I reviewed an edit that did no change to the post apart from introducing code formatting like this to words that aren't code, such as iOS and Android (while curiously leaving Delphi untouched). I didn't really see the point of this so I rejected the edit as too minor, only to see it had already been approved.

Is there some guideline that OS names should use code formatting? To me, it seems the change does little to improve the post and shouldn't have been approved, but since several reviewers disagreed I believe I should ask it here.

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  • 51
    It's not code, so it shouldn't have been formatted as code. Poor reviewers at work, as usual. – Jeroen Vannevel May 15 '14 at 12:27
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    I rolled back that edit. It was awful, and the reviewers should be given a timeout. – Wooble May 15 '14 at 12:32
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    @Wooble - done. – ChrisF May 15 '14 at 12:35
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    It should be used EVERYWHERE; along with whatever other formatting options you can think of (!); INCLUDING ALL-CAPS. How else do you get attention for your post? – Ben May 15 '14 at 12:41
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    @ChrisF: Was the person who suggested the edit given a timeout too? If not, perhaps he should. – Fish Below the Ice May 15 '14 at 13:42
  • @3524344 - it's harder to give people a timeout from suggesting edits. – ChrisF May 15 '14 at 13:45
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    We should make this a FAQ, because I'm going to link back to this all the time. – Brad Larson May 15 '14 at 14:38
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    We also have the existing Inline code spans should not be used for emphasis, right? on MSE, @BradLarson. – Josh Caswell May 15 '14 at 18:13
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    I use it to format formulas on SO 'cause as normal text they look like crap – Serpiton May 19 '14 at 1:24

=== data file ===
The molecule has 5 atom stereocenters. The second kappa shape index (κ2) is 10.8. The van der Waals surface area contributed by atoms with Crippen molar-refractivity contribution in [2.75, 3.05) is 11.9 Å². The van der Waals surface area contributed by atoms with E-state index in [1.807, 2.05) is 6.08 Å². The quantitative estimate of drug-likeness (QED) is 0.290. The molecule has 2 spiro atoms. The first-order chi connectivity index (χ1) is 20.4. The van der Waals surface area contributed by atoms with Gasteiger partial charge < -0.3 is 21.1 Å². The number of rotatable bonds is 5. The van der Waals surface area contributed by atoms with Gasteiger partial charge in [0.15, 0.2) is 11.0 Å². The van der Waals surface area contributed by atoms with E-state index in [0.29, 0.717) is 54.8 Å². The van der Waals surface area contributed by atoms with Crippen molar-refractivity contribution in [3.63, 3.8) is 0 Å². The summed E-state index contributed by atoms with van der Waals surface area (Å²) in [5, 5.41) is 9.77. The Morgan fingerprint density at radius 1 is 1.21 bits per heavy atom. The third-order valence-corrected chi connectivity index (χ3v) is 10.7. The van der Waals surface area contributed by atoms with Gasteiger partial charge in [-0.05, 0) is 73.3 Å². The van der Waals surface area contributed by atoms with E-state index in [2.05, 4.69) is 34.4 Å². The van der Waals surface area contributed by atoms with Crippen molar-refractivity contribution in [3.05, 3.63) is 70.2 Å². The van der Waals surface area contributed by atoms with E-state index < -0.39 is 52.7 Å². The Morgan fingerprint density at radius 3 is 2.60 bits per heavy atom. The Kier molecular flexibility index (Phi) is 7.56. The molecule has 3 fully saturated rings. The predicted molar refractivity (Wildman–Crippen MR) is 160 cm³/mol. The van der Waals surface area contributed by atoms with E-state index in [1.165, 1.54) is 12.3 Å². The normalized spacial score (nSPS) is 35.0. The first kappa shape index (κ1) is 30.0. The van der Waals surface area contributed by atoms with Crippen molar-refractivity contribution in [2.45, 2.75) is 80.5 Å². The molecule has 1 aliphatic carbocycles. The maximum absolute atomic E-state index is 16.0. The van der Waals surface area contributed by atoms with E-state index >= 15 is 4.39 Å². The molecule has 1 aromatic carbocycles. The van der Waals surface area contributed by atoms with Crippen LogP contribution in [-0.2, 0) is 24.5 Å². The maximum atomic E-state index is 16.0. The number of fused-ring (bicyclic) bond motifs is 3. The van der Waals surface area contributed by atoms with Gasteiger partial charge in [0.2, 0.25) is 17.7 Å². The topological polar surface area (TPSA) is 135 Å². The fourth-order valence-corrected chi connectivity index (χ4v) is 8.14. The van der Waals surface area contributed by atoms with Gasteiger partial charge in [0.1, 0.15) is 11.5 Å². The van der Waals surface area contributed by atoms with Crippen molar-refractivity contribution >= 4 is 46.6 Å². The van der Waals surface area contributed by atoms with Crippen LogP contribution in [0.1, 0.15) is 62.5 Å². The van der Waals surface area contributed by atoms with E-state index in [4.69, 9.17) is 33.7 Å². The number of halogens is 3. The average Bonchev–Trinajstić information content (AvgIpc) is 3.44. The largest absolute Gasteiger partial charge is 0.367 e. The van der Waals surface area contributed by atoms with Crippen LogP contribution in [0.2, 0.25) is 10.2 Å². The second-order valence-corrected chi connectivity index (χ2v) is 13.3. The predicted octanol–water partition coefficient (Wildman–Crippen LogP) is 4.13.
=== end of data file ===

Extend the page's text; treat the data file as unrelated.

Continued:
Code formatting shouldn't be used for emphasis on regular words. As for what it should be used for, I don't know if it's possible to make a definitive list, nor to get the community to agree on every item in the list.

Some places where I think code formatting is useful:

  • Filenames and filepaths
    • readme.txt
    • .htaccess
    • C:\windows\system32
  • Micro-snippets of code (This is especially important for HTML tags or things that resemble HTML tags, since some HTML is allowed in posts and the site will try to render anything between < and >)
    • init()
    • if (boolean) {
    • <form action="..." method="post">
    • <strong>
    • <level>
    • &nbsp;
  • Showing a URL that you don't want to render into something clickable
    • http://www.example.com

...but not much more beyond that.

  • 27
    It's also useful for displaying exceptions, stack traces that sort of thing. – Lankymart May 18 '14 at 15:20
  • @Lankymart That's code right? – Justin May 18 '14 at 15:24
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    @Quincunx Not really, but still useful to format information like that using code blocks and <!-- language: lang-none -->. – Lankymart May 18 '14 at 15:31
  • Micro snippets of code? Just use a code block. – Lankymart May 18 '14 at 15:52
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    What I find interesting is that as much as people complain about backticks being used for anything other than code, virtually everyone uses backticks for inline quotations. – BoltClock May 18 '14 at 17:05
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    @BoltClock I prefer to use "quoted italics" for inline quotations. – Lankymart May 19 '14 at 7:36
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    @Lankymart You can use <pre> for that, which has a similar (identical?) appearance, is semantically more appropriate, and doesn't require an HTML comment to suppress syntax highlighting. – user743382 May 19 '14 at 9:23